Nisargadatta Maharaj Speaks On Wisdom – Faith

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Nisargadatta  Maharaj once said:

“Wisdom tells me I am nothing. Love tells me I am everything. Between these two, my life flows.” ‘I am nothing’ does not mean there  is a void or a wasteland within. What it means is that with constant awareness we open to a clear, unimpeded space, without centre or boundaries, there is nothing separate.  Being nothing in this way, we are also, inevitably, everything there is. “Everything” does not mean self- importance or the egotistical idea that self-aggrandisement is everything,  but a decisive recognition of interconnection; we are not separate. Both the clear open space of ‘nothing’ and the interconnectedness of ‘everything;’ awakens us to our true nature.”

 

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Here is a story about a powerful emperor who found that owning nothing gave him more happiness that owning everything.

Ashoka was an emperor in northern India who lived around two hundred years after the time of the Buddha. In the early years of his reign, he was a bloody tyrant. He wanted everything for himself. Land, riches, gems, jewels, he was greedy for them all. Ashoka might have been emperor but inside he was a very unhappy man. A man who could not find happiness even though he had conquered all the lands.

One day, after a particularly terrible battle that he had launched in order to acquire more land and wealth, he walked on to the battlefield amid the appalling spectacle of corpses of men and animals strewn everywhere, already rotting in the warmth of the sun. He watched as the carrion-eating birds devoured the bodies. Ashoka was aghast at the carnage he had reaped. He sat down and cried.

Just then a Buddhist monk came walking across the battlefield. The monk did not say a word, but his being was quite radiant with peace and happiness. Seeing the monk, Ashoka thought, “Why is it that I, having everything in the world, feel so miserable? Whereas the monk has nothing to call his own, other than the robes he wears and the bowl he carries,  looks so serene and happy, even in this terrible place?”

Ashoka made a momentous decision on that day. He pursued the monk and asked him, “Are you happy? If so, how did this come to be? How can you be happy with nothing?” In response, the monk who had nothing, introduced the emperor, who had everything, to the Buddha’s teachings. The consequence of this chance meeting, was Ashoka changed from that day onward. Ashoka devoted himself to the practice and study of Buddhism and changed the entire nature of his reign. He stopped waging wars. He fed the poor and gave them homes.  He transformed himself from a terrible tyrant into one of history’s most respected rulers, acclaimed for thousands of years after as just and benevolent.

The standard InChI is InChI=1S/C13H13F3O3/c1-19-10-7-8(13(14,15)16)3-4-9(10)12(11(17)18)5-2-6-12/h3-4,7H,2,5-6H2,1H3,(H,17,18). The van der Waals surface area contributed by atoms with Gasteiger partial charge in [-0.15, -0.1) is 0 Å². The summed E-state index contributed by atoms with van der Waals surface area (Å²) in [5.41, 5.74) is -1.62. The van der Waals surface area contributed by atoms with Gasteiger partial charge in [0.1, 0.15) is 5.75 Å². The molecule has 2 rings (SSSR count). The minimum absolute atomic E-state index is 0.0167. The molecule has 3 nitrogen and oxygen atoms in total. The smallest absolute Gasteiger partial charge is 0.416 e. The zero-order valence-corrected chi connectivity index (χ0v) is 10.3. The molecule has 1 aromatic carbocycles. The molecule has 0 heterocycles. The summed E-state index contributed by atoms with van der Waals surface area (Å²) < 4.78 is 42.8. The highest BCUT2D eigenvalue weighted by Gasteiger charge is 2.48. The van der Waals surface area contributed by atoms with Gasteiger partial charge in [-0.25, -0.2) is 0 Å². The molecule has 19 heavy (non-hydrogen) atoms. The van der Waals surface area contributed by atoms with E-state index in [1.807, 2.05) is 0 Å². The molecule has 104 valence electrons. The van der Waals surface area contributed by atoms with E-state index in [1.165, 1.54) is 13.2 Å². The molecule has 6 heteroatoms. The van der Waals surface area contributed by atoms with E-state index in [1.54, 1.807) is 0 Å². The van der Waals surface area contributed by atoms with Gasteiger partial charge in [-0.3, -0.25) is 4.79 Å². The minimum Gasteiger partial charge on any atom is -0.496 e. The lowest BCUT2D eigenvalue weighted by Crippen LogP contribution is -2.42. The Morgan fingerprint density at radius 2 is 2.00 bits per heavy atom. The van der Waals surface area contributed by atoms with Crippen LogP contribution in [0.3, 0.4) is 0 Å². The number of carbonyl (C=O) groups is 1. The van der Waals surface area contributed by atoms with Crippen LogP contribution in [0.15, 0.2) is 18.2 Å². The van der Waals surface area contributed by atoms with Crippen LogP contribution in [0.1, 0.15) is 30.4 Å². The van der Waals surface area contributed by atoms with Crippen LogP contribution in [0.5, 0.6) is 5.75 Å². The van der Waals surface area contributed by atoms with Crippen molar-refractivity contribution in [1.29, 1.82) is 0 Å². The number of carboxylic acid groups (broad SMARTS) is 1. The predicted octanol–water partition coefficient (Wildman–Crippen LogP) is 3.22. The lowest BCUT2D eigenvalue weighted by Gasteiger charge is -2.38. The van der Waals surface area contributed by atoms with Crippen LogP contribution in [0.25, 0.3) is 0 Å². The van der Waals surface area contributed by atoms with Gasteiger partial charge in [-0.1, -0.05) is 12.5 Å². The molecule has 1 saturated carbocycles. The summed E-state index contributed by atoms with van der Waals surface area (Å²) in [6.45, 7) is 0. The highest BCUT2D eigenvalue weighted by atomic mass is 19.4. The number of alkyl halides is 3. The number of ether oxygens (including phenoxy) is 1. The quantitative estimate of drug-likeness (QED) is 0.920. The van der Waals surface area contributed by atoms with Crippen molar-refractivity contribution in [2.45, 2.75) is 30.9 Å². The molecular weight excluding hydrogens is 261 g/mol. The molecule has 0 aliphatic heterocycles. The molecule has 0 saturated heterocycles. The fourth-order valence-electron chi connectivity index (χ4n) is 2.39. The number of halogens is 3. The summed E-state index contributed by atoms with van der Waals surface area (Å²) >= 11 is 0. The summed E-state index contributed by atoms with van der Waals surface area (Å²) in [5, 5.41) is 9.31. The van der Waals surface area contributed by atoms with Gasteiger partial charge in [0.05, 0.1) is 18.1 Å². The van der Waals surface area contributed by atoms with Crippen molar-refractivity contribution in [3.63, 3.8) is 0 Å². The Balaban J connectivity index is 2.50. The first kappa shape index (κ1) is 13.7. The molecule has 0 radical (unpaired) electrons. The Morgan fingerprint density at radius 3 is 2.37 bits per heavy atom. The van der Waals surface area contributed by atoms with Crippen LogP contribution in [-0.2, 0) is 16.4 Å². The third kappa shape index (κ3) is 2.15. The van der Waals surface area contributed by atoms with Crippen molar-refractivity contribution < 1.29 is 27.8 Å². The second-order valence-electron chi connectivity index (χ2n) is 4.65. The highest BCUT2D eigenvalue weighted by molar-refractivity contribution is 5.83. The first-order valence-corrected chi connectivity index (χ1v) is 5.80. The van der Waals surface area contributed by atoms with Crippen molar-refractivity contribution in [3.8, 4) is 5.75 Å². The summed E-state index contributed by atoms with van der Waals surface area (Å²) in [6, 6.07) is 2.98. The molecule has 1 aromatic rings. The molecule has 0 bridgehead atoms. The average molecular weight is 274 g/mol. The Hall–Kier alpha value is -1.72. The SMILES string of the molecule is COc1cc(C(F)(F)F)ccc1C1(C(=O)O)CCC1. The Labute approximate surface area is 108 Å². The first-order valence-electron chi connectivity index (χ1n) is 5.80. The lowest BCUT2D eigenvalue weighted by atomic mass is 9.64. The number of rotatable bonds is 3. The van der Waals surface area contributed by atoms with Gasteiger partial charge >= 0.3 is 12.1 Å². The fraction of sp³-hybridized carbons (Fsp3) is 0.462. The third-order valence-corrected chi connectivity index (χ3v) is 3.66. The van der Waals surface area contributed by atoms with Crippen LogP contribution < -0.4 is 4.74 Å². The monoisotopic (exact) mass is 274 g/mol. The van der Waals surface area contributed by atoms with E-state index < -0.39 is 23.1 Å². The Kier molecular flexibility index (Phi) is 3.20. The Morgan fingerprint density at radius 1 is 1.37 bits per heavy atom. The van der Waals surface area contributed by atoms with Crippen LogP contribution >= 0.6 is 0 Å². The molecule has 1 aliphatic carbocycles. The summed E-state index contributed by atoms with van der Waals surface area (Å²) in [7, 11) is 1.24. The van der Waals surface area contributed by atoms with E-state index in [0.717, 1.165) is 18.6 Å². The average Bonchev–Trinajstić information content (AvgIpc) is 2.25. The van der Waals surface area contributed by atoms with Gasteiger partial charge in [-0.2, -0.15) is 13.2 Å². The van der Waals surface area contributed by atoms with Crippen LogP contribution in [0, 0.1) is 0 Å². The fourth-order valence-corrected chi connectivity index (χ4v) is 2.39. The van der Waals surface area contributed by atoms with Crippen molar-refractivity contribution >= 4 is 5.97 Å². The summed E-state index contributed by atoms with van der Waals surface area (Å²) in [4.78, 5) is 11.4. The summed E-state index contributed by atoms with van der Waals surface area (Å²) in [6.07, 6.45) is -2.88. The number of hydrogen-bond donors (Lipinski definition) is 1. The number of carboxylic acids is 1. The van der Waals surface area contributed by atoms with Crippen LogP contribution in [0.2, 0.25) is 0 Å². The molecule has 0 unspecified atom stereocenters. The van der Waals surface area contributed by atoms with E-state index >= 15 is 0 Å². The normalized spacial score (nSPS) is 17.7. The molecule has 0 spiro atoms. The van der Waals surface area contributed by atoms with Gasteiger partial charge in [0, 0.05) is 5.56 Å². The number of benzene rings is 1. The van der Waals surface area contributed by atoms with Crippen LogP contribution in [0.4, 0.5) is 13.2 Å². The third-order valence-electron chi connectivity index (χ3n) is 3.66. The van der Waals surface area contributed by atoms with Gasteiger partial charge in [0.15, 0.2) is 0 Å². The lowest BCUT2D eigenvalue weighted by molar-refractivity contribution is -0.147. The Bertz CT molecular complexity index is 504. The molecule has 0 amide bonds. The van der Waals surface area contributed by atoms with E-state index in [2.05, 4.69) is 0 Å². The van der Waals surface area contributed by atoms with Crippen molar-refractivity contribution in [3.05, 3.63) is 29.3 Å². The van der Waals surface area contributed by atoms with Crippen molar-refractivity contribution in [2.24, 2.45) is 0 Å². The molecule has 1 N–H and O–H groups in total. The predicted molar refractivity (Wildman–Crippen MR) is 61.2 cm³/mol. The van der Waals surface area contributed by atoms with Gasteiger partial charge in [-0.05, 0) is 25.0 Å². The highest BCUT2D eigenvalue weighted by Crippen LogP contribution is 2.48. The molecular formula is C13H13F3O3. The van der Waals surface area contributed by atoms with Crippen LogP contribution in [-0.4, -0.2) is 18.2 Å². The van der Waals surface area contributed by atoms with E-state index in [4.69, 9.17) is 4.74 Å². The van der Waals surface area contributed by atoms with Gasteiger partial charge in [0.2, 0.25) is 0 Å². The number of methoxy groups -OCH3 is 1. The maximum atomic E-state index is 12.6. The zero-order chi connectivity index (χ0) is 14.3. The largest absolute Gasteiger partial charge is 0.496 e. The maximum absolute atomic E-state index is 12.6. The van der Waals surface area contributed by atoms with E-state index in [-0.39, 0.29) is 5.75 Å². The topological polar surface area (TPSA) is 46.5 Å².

Hymn To God – Faith

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The following meditation is a ‘Hymn to God’ which came to St. Symeon as light from his appreciative heart. Symeon was a tenth-century Christian, who came to be known as The New Theologian. He wrote about his inner experiences more freely than any previous Christian known to us. He also wrote with great love about his spiritual master, Symeon, the Pious, whom Symeon, the New Theologian, acknowledged as the essential key to his own enlightenment.

“Then as I was meditating, Master, on these things, suddenly you appeared from above, much greater than the sun and you shone brilliantly from the heavens down into my heart:

O what intoxication of Light,

O what movements of Fire,

Oh, what swirling of the flame in me,

miserable one that I am.

Coming from you and your Glory!…

I fall in adoration before You…

You appeared as light, illuminating me

completely from your Light,

and I become Light in the night.

I who was found in the midst of darkness.

There was poured into my soul in unutterable fashion

a great spiritual joy and perception.

And a sweetness surpassing every taste of visible objects.

Together with a freedom and forgetfulness’

of all thoughts pertaining to this life…

Thus all the perceptions of my mind and my soul

were wholly concentrated on the ineffable joy

of that Light.”

¤ º ¤`•.¸.•´¤ º ¤ •.¸¸.•´¯`•.¸¸.* ♥

thank you for the light.

The Opening Of Eyes – Inspirational Poems

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I was out in the garden this afternoon looking for flowers to photograph. I came across the first “Forget Me Not” flower of the season. I rarely take photos of these flowers, due to them being so small. I was really happy with this photo though, the leaves with the raindrops gave it a real feeling of prettiness. According to an ancient legend, a knight about to get married, dressed in his armor, was taking a ride along a river with his fiancée. His fiancée saw an extremely beautiful bunch of blue flowers rocking on the waves, and asked her paramour to pick them up. As he reached over to get them, the knight slipped and fell into the river.

The heavy armor hindered him from swimming and he started sinking into the water, but not before throwing her the blue flowers and shouting: “Don’t forget me!” This beautiful flower came to be known as Forget-me-not, associated in the language of flowers with true love – the love that never dies.

 

The Opening of Eyes